John D. Negroponte is expected to be the U.S. Ambassador to Iraq. Jim Grossfeld recently unearthed pages from the future journal of the ambitious diplomat:
As the jet entered Iraqi airspace, I felt humbled by the enormity of the task before me, but almost giddy over the possibilities. With all the turmoil of the recent weeks, I wasn't sure what to make of the president's sending me here as ambassador. Now I know he's presented me with the greatest gift of my career.
W. plainly understands that this posting is no place for a diplomat who's squeamish about mixing it up from time to time. Some of my colleagues just don't get that. All I know is that had I sat idly by in the 1980s, the people of Honduras might all be working on banana collectives or imprisoned in jungle gulags making Hacky Sacks for UNICEF.
That why I am especially grateful that Paul Wolfowitz suggested I bring the very savvy Christopher Hitchens with me as my aide-de-camp. He is a kindred spirit, even if a slightly bohemian one.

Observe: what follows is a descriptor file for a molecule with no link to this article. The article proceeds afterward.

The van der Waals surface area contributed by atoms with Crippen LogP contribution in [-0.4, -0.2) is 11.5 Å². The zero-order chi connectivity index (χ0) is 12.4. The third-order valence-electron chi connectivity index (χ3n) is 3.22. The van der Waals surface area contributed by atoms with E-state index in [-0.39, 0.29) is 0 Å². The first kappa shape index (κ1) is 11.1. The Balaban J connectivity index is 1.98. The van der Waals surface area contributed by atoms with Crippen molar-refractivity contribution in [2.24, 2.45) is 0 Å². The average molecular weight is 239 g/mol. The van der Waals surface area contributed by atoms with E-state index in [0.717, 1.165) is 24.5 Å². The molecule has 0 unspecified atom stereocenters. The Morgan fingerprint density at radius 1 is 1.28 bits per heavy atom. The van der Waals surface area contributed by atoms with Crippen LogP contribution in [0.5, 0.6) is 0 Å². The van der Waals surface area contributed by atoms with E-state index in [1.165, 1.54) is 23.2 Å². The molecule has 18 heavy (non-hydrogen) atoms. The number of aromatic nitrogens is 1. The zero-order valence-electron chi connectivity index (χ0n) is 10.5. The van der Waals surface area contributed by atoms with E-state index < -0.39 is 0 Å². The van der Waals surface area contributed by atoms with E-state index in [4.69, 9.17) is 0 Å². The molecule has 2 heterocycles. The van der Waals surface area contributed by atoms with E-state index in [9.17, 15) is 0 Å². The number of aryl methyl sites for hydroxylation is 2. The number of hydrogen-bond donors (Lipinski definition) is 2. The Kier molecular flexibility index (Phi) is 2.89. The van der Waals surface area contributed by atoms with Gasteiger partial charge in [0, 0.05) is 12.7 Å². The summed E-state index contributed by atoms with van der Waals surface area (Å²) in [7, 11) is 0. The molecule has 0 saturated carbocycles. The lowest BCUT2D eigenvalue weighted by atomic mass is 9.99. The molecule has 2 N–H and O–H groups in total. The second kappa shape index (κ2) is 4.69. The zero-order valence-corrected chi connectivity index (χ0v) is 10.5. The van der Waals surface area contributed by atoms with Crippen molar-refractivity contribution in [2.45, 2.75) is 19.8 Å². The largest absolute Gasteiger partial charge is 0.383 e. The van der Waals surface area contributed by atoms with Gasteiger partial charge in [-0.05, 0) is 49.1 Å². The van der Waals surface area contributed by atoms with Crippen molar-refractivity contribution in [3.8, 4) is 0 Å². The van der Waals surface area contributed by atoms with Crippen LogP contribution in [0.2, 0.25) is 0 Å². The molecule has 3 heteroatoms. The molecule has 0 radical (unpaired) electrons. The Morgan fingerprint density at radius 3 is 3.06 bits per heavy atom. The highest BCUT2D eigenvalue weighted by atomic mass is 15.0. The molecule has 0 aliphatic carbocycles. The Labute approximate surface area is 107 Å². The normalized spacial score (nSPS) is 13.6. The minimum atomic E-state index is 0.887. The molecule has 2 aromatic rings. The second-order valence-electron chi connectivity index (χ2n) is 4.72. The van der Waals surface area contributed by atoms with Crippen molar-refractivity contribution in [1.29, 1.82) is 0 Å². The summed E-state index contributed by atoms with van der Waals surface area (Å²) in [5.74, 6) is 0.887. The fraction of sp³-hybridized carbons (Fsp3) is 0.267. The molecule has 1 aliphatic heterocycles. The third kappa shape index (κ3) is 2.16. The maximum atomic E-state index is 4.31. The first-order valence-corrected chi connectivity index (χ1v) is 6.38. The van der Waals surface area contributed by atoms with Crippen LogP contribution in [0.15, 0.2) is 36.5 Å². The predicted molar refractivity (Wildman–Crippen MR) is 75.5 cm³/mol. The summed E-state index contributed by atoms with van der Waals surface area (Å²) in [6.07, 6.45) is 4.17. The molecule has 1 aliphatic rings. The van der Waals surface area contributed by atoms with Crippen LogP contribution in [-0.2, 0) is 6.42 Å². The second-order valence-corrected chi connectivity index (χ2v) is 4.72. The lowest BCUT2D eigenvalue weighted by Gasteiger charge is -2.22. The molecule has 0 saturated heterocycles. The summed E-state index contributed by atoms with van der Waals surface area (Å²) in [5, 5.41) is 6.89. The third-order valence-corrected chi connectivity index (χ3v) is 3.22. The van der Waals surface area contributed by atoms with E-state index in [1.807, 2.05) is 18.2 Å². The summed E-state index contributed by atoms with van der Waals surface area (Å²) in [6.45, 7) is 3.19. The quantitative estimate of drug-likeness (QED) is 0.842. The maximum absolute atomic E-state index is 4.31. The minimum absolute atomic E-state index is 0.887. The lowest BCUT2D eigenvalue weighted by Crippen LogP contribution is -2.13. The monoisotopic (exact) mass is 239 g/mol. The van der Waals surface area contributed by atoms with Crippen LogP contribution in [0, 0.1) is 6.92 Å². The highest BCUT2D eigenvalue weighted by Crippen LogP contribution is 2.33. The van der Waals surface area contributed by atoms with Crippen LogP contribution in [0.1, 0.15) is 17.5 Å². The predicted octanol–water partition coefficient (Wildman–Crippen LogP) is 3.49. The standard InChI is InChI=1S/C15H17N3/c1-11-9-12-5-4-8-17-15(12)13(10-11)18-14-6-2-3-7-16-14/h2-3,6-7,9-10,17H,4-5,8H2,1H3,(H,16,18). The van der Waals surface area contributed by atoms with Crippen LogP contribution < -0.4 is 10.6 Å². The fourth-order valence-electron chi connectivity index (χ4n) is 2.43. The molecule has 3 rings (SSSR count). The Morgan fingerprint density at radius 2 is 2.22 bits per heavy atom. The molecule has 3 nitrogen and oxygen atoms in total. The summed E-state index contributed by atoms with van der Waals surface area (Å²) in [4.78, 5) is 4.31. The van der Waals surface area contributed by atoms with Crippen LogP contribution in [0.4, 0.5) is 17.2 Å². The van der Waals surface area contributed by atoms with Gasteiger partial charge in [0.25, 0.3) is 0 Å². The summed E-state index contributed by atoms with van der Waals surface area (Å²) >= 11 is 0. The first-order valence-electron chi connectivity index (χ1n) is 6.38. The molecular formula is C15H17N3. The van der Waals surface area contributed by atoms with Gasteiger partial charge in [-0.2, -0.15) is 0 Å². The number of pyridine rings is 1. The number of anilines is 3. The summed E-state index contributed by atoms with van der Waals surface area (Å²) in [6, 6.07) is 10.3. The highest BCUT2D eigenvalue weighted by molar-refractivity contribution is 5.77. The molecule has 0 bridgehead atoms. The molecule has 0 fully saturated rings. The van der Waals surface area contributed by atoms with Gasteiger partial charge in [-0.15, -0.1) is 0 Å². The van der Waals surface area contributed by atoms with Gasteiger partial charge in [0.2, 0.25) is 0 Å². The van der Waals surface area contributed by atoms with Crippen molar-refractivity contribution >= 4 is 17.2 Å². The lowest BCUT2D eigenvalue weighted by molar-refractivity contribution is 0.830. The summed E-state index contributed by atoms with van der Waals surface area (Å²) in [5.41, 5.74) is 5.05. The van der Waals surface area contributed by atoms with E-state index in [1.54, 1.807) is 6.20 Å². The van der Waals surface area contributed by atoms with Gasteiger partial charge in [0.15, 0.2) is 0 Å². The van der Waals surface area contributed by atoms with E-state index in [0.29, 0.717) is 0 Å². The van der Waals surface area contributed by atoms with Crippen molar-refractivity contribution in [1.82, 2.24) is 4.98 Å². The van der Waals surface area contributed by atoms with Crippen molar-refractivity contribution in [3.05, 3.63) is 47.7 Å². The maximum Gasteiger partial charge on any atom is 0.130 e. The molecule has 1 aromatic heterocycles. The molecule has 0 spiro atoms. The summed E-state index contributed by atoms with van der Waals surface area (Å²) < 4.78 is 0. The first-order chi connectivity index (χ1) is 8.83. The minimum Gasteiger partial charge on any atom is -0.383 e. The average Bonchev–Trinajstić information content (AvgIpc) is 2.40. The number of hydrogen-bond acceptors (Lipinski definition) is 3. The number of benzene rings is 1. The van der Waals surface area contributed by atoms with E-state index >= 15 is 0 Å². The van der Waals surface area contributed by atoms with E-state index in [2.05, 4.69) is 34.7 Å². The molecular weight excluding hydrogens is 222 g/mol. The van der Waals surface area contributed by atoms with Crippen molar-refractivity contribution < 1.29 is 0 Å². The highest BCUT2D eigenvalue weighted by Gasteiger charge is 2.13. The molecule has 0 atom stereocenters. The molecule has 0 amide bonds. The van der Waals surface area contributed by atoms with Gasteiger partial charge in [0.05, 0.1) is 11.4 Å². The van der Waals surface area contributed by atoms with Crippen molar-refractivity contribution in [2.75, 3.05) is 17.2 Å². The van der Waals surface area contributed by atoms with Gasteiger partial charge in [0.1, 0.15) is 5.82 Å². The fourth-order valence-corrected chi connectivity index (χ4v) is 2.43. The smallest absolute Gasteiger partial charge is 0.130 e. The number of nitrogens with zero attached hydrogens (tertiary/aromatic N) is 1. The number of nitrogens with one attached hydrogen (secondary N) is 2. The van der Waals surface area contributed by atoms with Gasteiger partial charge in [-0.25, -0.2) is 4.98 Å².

With the plane beginning its approach into Baghdad, I told Hitch that, from the air, the city looks like a Phoenix in utero. Sure, our jet may be drawing some small-arms fire now, but wasn't the Arizona Territory lawless and violent in its time? Go there now and Phoenix is a dazzling metropolis with glistening office towers, beautiful shopping malls, domed stadiums, great golfing, fine dining, Starbucks, etc. A real tourist mecca, I tell him (ha ha).
"Damned insightful," said Hitch. "Where the remnants of left are fixated on the mirage of failure, you quite properly see a distant oasis."
What a way with words that Hitch has! If only we were playing on the same team back when I was in Tegucigalpa.
Tonight, though, I'm not thinking of the past but only the future. Can I succeed in helping to lift this once-great civilization up by its bootstraps? Can I help these people to realize their destiny? This is the great challenge I face.
But for now I am just one more set of "boots on the ground" -- or, in the case of Hitch, "sandals in the sand."
What a jokester!